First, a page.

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when I’m 64

My son just called. “I’m working an event,” he said, “and there’s a Beatles cover band. Listen!” And there they were in the background, sounding authentic, singing “Eight Days a Week.” He said the band was in full gear and haircuts with a blow-up of Sgt. Pepper’s behind them, and went on, “I told my co-workers, ‘Excuse me, I have to call my mum!'”

I am the Beatles go-to person. It’s wonderful. I have not heard from this busy man for many days, and tonight made out his voice for less than a minute shouting over “Eight Days a Week.” Lucky me. He turns 30 on Thanksgiving Monday. I will be the ancient mother of a 30-year old, very tall son. But there’s a Booboo to make me feel young.

Wayson brought him a multicoloured Slinky that turned into a bracelet. Eli is now talking up a storm. When I asked if he wanted to go to the farm, he looked at his toys and said, “Not yet.” What a sophisticated concept for someone not yet 2 1/2 – not yet! The first time he called Wayson by name was a great moment for us all. We did go to the farm and petted sheep and watched ducks being herded from the pond into the barn, and the sun was bright and it was heaven.

My email crashed this week – didn’t recognize my passwords, resulting in huge frustration and a useless call to Rogers, which could not help. But luckily the magnificent Chuck made his way across town this morning with his one-year old. It took him ten minutes to sort out the passwords in my keychain and fix this infuriating problem. And then my fridge malfunctioned and my tenant’s microwave broke. It’s endless.

But as reported earlier, I do not have termites or colon cancer. The weather is beyond glorious – hot hot hot for the next few days, people out in tank tops and shorts. These beautiful days are all the more sweet because we know what’s coming next. I think this weather is like being 64 – it’s only September so winter is still a fairly long way off, but it’s there, looming, nonetheless.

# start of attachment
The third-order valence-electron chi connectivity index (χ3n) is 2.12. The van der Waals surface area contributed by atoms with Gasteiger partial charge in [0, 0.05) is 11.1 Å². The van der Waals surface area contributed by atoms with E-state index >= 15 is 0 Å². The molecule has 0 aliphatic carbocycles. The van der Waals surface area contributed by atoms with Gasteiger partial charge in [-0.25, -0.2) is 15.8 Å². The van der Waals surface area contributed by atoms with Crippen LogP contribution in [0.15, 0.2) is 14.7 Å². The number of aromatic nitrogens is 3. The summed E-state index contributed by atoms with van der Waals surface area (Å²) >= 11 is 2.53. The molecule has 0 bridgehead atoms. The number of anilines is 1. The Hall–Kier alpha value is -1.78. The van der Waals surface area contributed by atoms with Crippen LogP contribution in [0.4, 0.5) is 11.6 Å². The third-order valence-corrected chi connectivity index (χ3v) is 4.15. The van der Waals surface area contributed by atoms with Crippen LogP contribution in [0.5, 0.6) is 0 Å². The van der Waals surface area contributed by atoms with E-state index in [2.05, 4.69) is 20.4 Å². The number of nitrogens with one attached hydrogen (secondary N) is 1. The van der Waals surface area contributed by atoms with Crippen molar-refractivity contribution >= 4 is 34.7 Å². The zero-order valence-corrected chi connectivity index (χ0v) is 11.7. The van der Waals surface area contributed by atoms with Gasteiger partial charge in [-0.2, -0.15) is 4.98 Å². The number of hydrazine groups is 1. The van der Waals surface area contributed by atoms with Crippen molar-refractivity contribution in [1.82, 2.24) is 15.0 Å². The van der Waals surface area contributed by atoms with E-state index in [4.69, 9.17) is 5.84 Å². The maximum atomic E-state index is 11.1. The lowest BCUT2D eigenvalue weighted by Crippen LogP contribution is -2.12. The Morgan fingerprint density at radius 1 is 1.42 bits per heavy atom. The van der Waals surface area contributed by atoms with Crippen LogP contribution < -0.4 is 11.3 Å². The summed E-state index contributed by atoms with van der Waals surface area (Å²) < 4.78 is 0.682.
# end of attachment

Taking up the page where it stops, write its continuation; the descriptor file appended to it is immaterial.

PS. Sometimes I look at past posts on this blog, to check in with where I was a few years ago. Just looked at September 2008:

I was working at the Ryerson table yesterday at Word on the Street when a woman with a familiar face came up – a student in one of my very first classes at Ryerson in 1985, there with her son, who then was a newborn and now is a young adult who has written a 500-page novel. She has been working as a freelance writer. “I remember the class so well,” she told me. “You talked about the book you were going to write on Paul McCartney.”

A jolt in my heart. I didn’t realise I was talking about that material back then, and now, more than 20 years later, I am still talking about it – still labouring to find a voice in which to tell that story, with fifty different beginnings in my files and still no push through to the end. So I need to tell myself, also: perseverence, humility, self-confidence, guts.  And that final but so important necessity for a writer: BOC.  Bum On Chair.

Two things about this: one is that I started teaching at Ryerson in 1994 not 1985, so had not been talking about the McCartney book for 20 years but for 10, quite a difference, learn some math you idiot! 

And … I finally got the book out into the world SIX YEARS LATER. Jesus, I’m slow. 



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About Beth

I began keeping a journal at the age of nine. Nearly fifty years later, I started this online journal, sharing reflections, reviews, updates, and the occasional secret.

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